YANG LIAN (1955— )
YANG LIAN (1955— ). Poet. Yang Lian was born in Bern, Switzerland, where his diplomat parents, representing the newly established People’s Republic of China, were posted. He grew up in Beijing but spent several years in the countryside as an educated youth. Yang came to fame in the early 1980s, when he became one of the most prominent members of the Misty poets. Yang was in New Zealand with his wife, YoYo, in 1989 when the Chinese government cracked down on the student demonstration at Tian’anmen Square. He stayed in New Zealand until 1993 and eventually became a citizen. He later lived in Germany, Australia, and the United States, and since 1994, Yang has made London his home. His books were banned in the aftermath of the Tian’anmen demonstration, but in recent years he has travelled back to China and his poems have been published there. Winner of the 1999 Flaiano International Prize for Poetry, Yang enjoys an international reputation as one of the major voices representing modern Chinese poetry, and his work has been translated into many languages.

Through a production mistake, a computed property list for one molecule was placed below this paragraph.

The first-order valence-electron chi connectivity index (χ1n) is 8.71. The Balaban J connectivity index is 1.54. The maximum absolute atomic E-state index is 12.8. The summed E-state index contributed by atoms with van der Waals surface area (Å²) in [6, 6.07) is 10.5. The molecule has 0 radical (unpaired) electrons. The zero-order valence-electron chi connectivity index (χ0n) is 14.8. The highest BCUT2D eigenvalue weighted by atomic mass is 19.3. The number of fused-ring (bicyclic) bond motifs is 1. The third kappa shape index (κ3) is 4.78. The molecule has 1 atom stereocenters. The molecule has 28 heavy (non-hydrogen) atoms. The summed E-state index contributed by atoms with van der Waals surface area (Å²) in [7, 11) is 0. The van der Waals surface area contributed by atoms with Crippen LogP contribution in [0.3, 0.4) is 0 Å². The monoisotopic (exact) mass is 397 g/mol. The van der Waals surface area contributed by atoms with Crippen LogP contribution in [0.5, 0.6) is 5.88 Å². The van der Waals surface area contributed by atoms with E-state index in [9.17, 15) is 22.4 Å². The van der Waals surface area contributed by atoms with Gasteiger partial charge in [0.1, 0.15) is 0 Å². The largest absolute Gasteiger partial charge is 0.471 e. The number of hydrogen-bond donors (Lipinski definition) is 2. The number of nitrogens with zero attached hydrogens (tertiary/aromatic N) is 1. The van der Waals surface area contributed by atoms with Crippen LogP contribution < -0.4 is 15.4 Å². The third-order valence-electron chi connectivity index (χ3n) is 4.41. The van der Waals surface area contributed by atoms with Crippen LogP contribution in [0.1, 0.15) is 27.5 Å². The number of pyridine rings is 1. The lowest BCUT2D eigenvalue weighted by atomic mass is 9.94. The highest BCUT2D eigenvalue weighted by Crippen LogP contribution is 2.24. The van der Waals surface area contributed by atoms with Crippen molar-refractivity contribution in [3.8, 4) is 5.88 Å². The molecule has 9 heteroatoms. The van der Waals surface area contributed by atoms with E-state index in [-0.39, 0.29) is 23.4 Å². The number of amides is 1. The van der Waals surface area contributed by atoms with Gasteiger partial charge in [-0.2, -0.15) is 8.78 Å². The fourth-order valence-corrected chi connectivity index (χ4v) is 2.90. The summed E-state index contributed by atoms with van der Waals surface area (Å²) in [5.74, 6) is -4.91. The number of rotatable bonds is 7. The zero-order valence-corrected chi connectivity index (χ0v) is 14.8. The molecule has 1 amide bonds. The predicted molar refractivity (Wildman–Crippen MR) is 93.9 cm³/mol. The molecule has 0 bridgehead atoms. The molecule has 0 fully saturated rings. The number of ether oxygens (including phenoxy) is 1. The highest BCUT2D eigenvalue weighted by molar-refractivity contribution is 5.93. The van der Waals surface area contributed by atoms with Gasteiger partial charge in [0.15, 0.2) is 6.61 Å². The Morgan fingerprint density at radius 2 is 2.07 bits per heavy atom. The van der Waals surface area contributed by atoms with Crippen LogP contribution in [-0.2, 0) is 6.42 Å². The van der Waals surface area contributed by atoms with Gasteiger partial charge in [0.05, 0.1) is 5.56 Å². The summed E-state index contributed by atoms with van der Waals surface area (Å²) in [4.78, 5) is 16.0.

A man of talent and charisma, Yang has evolved into one of the most creative poets of the original Misty group. Yang has attempted to reinvigorate an interest in cultural heritage and make it relevant to modern consciousness. His well-known long poem, “Nuorilang,” named after a waterfall in a national park in western Sichuan, ponders history and reality in the interplay of a natural phenomenon and a Tibetan myth. Other poems that explore the past in the present include “Banpo” (The Prehistoric Village), “Dayan ta” (The Wild Goose Pagoda), “Xizang” (Tibet), and “Dunhuang” (Dunhuang), all landmarks impregnated with rich history. Yang’s attraction to such locales comes from his preoccupation with the meaning of culture and civilization in the highly abstract sense. This particular interest in tracing the infinite and the universal through ancient traditions has become more pronounced in his poetry written after he left China. Yi, a book-length poem and his most ambitious project, is inspired by the Taoist classic, Yi jing (Book of Change). The poem weaves together assorted images, encompassing the past, present, and future, making metaphysical inquiries about time and space. Yang also writes about exile, conceived not just as a form of political excommunication, but more cogently, as the essence of existence, complementing the fundamental concern of his poetry: the expression of the meaning of life and death. Noted particularly for his innovative use of the Chinese language, Yang’s poetry is often abstruse, subscribing to its own logic and inner hermetic rationale.